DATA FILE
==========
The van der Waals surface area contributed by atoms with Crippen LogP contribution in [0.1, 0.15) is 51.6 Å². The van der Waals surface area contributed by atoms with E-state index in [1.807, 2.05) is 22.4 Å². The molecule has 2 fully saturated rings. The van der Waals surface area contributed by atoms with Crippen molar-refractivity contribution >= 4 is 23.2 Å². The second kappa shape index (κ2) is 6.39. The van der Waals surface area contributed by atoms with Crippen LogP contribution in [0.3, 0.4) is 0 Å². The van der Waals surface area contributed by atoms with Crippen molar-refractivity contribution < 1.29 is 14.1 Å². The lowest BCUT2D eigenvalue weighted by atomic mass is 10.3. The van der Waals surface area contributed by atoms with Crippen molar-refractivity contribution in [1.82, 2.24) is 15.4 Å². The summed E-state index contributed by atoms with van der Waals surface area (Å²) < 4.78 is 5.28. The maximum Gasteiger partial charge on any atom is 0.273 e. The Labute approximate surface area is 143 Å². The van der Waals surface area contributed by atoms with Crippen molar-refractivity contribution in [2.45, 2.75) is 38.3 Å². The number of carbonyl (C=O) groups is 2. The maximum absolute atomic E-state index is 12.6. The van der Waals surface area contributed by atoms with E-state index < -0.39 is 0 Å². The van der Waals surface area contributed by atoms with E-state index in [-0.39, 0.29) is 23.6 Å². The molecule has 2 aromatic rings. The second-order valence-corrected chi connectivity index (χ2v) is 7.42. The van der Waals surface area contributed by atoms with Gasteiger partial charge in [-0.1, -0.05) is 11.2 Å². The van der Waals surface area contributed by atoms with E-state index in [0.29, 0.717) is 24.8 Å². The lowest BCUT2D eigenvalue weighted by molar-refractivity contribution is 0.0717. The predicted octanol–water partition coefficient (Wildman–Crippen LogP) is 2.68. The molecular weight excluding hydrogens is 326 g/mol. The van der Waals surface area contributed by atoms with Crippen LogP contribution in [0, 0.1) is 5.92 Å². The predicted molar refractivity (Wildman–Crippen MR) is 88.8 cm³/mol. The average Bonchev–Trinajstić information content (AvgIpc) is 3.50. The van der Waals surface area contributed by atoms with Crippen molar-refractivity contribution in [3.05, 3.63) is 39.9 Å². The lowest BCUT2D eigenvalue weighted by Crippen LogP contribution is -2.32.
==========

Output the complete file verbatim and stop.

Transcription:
The van der Waals surface area contributed by atoms with Crippen LogP contribution in [0.1, 0.15) is 51.6 Å². The van der Waals surface area contributed by atoms with E-state index in [1.807, 2.05) is 22.4 Å². The molecule has 2 fully saturated rings. The van der Waals surface area contributed by atoms with Crippen molar-refractivity contribution >= 4 is 23.2 Å². The second kappa shape index (κ2) is 6.39. The van der Waals surface area contributed by atoms with Crippen LogP contribution in [0.3, 0.4) is 0 Å². The van der Waals surface area contributed by atoms with Crippen molar-refractivity contribution < 1.29 is 14.1 Å². The lowest BCUT2D eigenvalue weighted by atomic mass is 10.3. The van der Waals surface area contributed by atoms with Crippen molar-refractivity contribution in [1.82, 2.24) is 15.4 Å². The summed E-state index contributed by atoms with van der Waals surface area (Å²) < 4.78 is 5.28. The maximum Gasteiger partial charge on any atom is 0.273 e. The Labute approximate surface area is 143 Å². The van der Waals surface area contributed by atoms with Crippen molar-refractivity contribution in [2.45, 2.75) is 38.3 Å². The number of carbonyl (C=O) groups is 2. The maximum absolute atomic E-state index is 12.6. The van der Waals surface area contributed by atoms with E-state index < -0.39 is 0 Å². The van der Waals surface area contributed by atoms with E-state index in [-0.39, 0.29) is 23.6 Å². The molecule has 2 aromatic rings. The second-order valence-corrected chi connectivity index (χ2v) is 7.42. The van der Waals surface area contributed by atoms with Gasteiger partial charge in [-0.1, -0.05) is 11.2 Å². The van der Waals surface area contributed by atoms with E-state index in [0.29, 0.717) is 24.8 Å². The lowest BCUT2D eigenvalue weighted by molar-refractivity contribution is 0.0717. The predicted octanol–water partition coefficient (Wildman–Crippen LogP) is 2.68. The molecular weight excluding hydrogens is 326 g/mol. The van der Waals surface area contributed by atoms with Crippen LogP contribution in [0, 0.1) is 5.92 Å². The predicted molar refractivity (Wildman–Crippen MR) is 88.8 cm³/mol. The average Bonchev–Trinajstić information content (AvgIpc) is 3.50. The van der Waals surface area contributed by atoms with Crippen molar-refractivity contribution in [3.05, 3.63) is 39.9 Å². The lowest BCUT2D eigenvalue weighted by Crippen LogP contribution is -2.32.